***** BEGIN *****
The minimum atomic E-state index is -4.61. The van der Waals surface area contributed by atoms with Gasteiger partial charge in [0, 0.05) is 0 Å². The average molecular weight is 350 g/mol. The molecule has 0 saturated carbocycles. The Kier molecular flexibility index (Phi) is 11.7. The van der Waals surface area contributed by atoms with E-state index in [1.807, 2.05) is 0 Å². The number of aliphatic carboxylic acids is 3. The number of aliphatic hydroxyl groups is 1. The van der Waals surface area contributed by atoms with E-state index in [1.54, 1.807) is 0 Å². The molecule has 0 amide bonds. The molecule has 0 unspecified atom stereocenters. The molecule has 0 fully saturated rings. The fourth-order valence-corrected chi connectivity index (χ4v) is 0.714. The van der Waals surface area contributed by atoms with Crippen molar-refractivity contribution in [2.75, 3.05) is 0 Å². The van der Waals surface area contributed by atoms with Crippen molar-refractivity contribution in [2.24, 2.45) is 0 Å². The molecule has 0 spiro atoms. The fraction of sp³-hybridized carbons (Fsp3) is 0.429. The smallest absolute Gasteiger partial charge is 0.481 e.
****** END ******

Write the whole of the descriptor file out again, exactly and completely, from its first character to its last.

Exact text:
The minimum atomic E-state index is -4.61. The van der Waals surface area contributed by atoms with Gasteiger partial charge in [0, 0.05) is 0 Å². The average molecular weight is 350 g/mol. The molecule has 0 saturated carbocycles. The Kier molecular flexibility index (Phi) is 11.7. The van der Waals surface area contributed by atoms with E-state index in [1.807, 2.05) is 0 Å². The number of aliphatic carboxylic acids is 3. The number of aliphatic hydroxyl groups is 1. The van der Waals surface area contributed by atoms with E-state index in [1.54, 1.807) is 0 Å². The molecule has 0 amide bonds. The molecule has 0 unspecified atom stereocenters. The molecule has 0 fully saturated rings. The fourth-order valence-corrected chi connectivity index (χ4v) is 0.714. The van der Waals surface area contributed by atoms with Crippen molar-refractivity contribution in [2.75, 3.05) is 0 Å². The van der Waals surface area contributed by atoms with Crippen molar-refractivity contribution in [2.24, 2.45) is 0 Å². The molecule has 0 spiro atoms. The fraction of sp³-hybridized carbons (Fsp3) is 0.429. The smallest absolute Gasteiger partial charge is 0.481 e.